Can you tell us how they are made and exactly what they are? How to spin them to best effect? Do they work as blends? What about dyeing? How do these fibers affect the environment?

What about 3-D printed tools? Love or hate? Can you tell us how they are made, the pros and cons of using them?

What’s coming on the horizon of this new and exciting field? Who are some of your favorite makers?

How has science and technology changed spinning? Can you walk us through the evolution of spinning tools, from a twisty stick to a turbo fast e-spinner? What’s superwash? How is it made and what is its impact on the environment? Is there any impact on the spinner and the yarn? Any special considerations for how to spin this fiber?

What about our wonderful fiber animals? How has science helped us to develop better fleeces to spin? Is wool testing the way to get better fleeces? How are shepherds protecting the environment while bringing us exquisite wool? What’s up with shearing? Why is it good for a sheep’s health, and what’s the best process?

Can you tell us the science behind dyeing the perfect color (acid and/or natural) or creating the best fiber blend? How do mordants work in natural dyeing? Dyeing fiber is often overwhelming for some folks, so what is the minimum amount of science and math you need to dye fiber?

What is the science behind making a balanced and long-spinning spindle? Wheel? Bobbin? What tools have the best balance, and who are the most precise makers?

We know that to make yarn all you need is fiber and twist, but there’s science there. Can you enlighten us on the science of twist? Of balance? Of finishing? Of plying?

Calling all science and math lovers, please teach us the science behind a handspun yarn. How do you measure it, what do the measurements mean, what is the science behind the math, and how can a spinner use it all to make their perfect yarn?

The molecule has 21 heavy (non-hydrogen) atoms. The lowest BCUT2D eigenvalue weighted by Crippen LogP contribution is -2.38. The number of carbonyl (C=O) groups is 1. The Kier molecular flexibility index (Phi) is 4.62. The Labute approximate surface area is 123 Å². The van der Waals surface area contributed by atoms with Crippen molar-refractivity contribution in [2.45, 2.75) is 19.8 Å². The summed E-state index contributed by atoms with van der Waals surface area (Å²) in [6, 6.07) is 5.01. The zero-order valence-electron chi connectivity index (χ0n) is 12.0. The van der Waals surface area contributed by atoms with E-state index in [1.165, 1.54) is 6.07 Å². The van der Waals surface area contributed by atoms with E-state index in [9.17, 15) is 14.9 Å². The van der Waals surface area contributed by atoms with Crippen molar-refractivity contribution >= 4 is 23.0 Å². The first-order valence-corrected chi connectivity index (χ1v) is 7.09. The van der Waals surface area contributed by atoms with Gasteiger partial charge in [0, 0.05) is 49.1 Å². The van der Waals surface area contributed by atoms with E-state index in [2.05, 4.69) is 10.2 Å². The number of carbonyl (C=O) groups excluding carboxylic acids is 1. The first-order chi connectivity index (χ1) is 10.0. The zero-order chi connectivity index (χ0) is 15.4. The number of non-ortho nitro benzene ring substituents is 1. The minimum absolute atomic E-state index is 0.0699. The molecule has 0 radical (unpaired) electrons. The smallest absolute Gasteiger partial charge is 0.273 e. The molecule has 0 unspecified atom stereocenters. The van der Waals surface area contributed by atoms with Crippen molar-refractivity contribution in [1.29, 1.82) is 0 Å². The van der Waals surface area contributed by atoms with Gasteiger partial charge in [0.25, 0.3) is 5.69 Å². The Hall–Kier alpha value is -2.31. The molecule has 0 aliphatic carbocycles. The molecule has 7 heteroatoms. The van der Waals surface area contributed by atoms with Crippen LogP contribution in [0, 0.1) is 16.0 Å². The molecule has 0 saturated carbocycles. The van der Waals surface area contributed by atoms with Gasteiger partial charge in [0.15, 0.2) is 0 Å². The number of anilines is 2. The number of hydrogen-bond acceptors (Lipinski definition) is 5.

Are there any big spinning personalities that focused on science? Who are they and what did they teach us?

How do you use science in your spinning? We want a big science-y issue for Spring 2023 and we want you in it! Go Science!

Submit your ideas here:

Proposals of articles and projects are due by March 1, 2022. We’ll get back to you in April, and final pieces are due September 1, 2022.

PLY Magazine believes that Black lives matter, as well as LBGTQI+ lives. Those most vulnerable and persecuted in our communities deserve our love and support. Please be good to each other.

Did you know we also have a monthly PLY newsletter? Sign up here!

Did you know we also have a monthly PLY newsletter? Sign up here!

Wild Hair Fiber Farm: Spinning to save sheep one smidgen at a time

interview by Jacqueline Harp | photos by Amanda Roberts

Creativity can come in small packages. Indeed, this is quite evident when you look at the whimsical, artisanal mini-batt called the Smidgen from Wild Hair Fiber Farm and Studio.

Handspinners from all walks of life and levels of handspinning proficiency enjoy spinning small projects that make just enough yarn for lovely fabrics that envelope our heads or hands with warm and fashionable accessories. The Smidgen helps inspire these small but meaningful spin projects, while contributing to the preservation of an endangered heritage breed sheep – the Romeldale/CVM.

Let’s take a look into the working sheep farm from which gorgeous fiber products are generated. Not only can you add Smidgens to your fiber toolbox, but by purchasing these mini-batts directly from the farm, you can also help maintain critical diversity of sheep breeds.

Meet the shepherdess

Amanda Roberts is the shepherdess and fiber artist behind Wild Hair Farm and Fiber Studio, located in the scenic countryside of Crossville, Tennessee. She maintains a small flock of two sheep breeds, Romeldale/CVM and Gotland. The Romeldale/CVM is a heritage sheep breed listed by the Livestock Conservancy as “Threatened,” which means a breed with fewer than 1,000 annual registrations in the United States and an estimated global population of less than 5,000.

Amanda: My granddaddy got me my first sheep in 1991 as a 4-H project. I was hooked. I fell in love with the sheep and we have had sheep on the farm ever since. I have always been very hands on and a part of the farm, but after my dad passed away in 2017, I took over as the main farm operator.